Cynthia Wooge

October 15, 2014

11 Min Read

Cherokee1-300x200.jpg[Audio Recording]

Antibody–drug conjugates (ADCs) are an exciting new area of therapeutics. They bring the “magic bullet” that was promised by Paul Ehrlich over a hundred years ago to reality by targeting cancer cells to deliver chemotherapies without poisoning a patient’s whole body. ADCs offer a promising form of therapy by providing higher safety margins than traditional chemotherapeutics alone, and they make selectivity possible. We should be able to personalize a therapy to the specific cancer expressed in a given individual.

Why choose to work with a contract manufacturing organization (CMO) for developing and manufacturing your ADC products? These are complex molecules, requiring expertise both in handling biologics (the antibody portion of the drug) and highly potent active pharmaceutical ingredients (HPAPI), as well as drug linkers and associated chemistry. Specialized containment is required to protect personnel handling highly potent ingredients. Conjugates with both biological and chemical attributes also make very sophisticated analytical techniques necessary.

In addition, ADCs involve a very complicated supply chain that must be well coordinated to get all required components together. First, the monoclonal antibody (MAb) must be manufactured. For most CMOs, the client will supply that antibody or provide appropriate expression for it. The linker and payload (drug toxin) also must be obtained. The manufacturer then must be able to perform conjugation activities, provide appropriate testing and characterization, formulate and finish the final product, and then perform corresponding stability studies and put together a regulatory package to support filing for market authorization. So many companies — from biotechnology start-ups to large pharmaceutical enterprises — will use CMO services for their ADC needs. The necessary level of expertise required for those steps may not reside in house, or a start-up company may not have the appropriate resources in personnel, equipment, or technology.

A Development Program

At SAFC, we have defined a technology transfer workflow involving a global project management group that oversees such activities and provides one-to-one communication with clients. We want to ensure that there will be an efficient interface between client needs and our operation team. Within this workflow, clients will interface directly with our process development and/or analytical development groups either to transfer their own developed protocols and/or bench-scale processes or to provide a framework for analytical methods that they have developed. We bring those into our facility and develop appropriate protocols for our good manufacturing practice (GMP) manufacturing group and our quality control (QC) group.

Cherokee4-300x199.jpgWe also perform additional work to support appropriate analytical method validation, cleaning validation, and stability programs as required by the particular clinical phase of each program. Our GMP manufacturing operations are overseen by our quality assurance (QA) group to ensure that we have appropriate procedures in place and that they are followed. This allows us to release GMP materials as appropriate.

We also have a phased approach to transfer a robust, scalable process to the manufacturing group for use in a client’s preclinical and clinical programs. Collaborative work ensures success in meeting material quality goals and required timelines.

A Solid Foundation: Initially we draft final-product specifications so that we know what our end goal will be. In beginning a program, it’s always important to know what targets you are aiming for. We frontload the analytical development so we can fully test and characterize a product as it is manufactured. This is critical to the success of an ADC program. Then we bring in a client’s process or develop an appropriate manufacturing process as required, including any design of experiments (DoE) as appropriate and mutually agreed upon for each stage of the program.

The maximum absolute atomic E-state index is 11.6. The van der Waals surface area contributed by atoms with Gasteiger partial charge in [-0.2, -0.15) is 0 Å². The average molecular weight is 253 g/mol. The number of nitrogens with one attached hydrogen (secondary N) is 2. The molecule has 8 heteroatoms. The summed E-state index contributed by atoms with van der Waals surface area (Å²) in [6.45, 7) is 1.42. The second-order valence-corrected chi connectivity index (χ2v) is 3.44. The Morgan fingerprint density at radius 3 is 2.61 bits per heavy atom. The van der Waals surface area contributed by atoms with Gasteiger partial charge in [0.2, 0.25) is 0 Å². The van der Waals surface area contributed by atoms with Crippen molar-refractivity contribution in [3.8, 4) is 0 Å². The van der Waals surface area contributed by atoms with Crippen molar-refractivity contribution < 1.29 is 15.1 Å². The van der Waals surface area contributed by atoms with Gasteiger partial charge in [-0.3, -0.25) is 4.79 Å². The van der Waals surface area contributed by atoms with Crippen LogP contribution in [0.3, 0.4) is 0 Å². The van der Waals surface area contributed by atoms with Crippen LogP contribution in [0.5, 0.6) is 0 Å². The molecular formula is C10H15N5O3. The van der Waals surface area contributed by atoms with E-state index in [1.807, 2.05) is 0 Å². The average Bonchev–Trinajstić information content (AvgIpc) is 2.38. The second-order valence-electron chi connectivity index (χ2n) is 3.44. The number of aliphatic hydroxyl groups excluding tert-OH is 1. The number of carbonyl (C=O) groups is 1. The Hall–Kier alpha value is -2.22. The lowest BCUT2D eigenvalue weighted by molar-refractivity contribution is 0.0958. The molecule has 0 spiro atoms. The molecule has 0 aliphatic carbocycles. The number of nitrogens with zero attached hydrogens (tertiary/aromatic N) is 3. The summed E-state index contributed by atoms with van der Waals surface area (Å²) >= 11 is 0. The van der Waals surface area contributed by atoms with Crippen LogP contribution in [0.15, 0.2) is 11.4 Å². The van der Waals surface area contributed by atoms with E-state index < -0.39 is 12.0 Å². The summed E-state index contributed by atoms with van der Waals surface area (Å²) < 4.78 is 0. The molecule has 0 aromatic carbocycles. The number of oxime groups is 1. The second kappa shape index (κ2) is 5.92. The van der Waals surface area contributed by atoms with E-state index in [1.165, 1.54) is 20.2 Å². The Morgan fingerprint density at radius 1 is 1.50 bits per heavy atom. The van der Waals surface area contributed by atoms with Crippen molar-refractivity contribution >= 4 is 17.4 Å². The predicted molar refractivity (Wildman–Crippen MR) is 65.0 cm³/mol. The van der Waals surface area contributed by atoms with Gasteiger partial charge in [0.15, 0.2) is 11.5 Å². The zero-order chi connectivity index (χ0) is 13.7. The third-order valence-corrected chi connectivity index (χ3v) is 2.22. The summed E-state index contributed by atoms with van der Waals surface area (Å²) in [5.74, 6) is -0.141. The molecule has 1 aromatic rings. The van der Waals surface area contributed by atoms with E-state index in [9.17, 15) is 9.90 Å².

One thing that we believe to be very important to defining a robust process is to confirm the stoichiometry of a particular conjugation reaction. A primary activity is titrating the amino-acid modification step and confirming it through an actual conjugation. This helps us to establish the critical process boundaries around that specific reaction and also to confirm that key analytics are in place and working appropriately for a particular construct.

Next, one to three demonstration batches will be performed at 1-g to 10-g scale. This helps ensure that we have full process scalability and robustness — and also that we can then provide adequate material to use with full analytics. According to the quality by design (QbD) paradigm, we need to ensure that an ADC will meet its intended target specifications and that our methods are operating as intended.

Next, we make a pilot-scale batch at or within tenfold of its intended GMP manufacturing scale. This step is a partnership between the engineering, manufacturing, and process development groups, allowing us to verify that our process and equipment will perform as expected once we get to GMP manufacturing. The pilot batch is often used to conduct animal toxicology studies. After that, we compile required documentation that will make the process fully transferrable to GMP manufacturing and QC in preparation for manufacturing clinical trial materials.

An Analytical Platform

Analytics are a cornerstone of success for an antibody–drug conjugation program. Our platform is used for a wide range of functions in GMP testing and release, but also for ADC characterization. This allows us to determine the level of drug that is incorporated onto each antibody: the distribution and drug–antibody ratio (DAR), which is a key measure.

We can also identify the site where conjugation occurs, which allows us to monitor process consistency from batch to batch and throughout scale-up. Analytical methods assist in process optimization, so we can ensure that we have a robust process that will be as high-yielding as possible with a minimum amount of impurities.

As we get into the production of clinical trial material, knowledge about stability of the bulk drug, excipients, and drug product is paramount and required by regulators. So we also implement stability testing for ADC products. SAFC has significant expertise and capability in stability testing of both the bulk drug substances that we make and the drug products that come back from a fill–finish provider.

Physicochemical Characterization: Our ADC analytical platform measures a number of different properties. The first part of the program is directly related to the ADC itself. We look at its chemical, physical, and functional properties. The most important aspect of the former involves the DAR and/or ADC species distribution.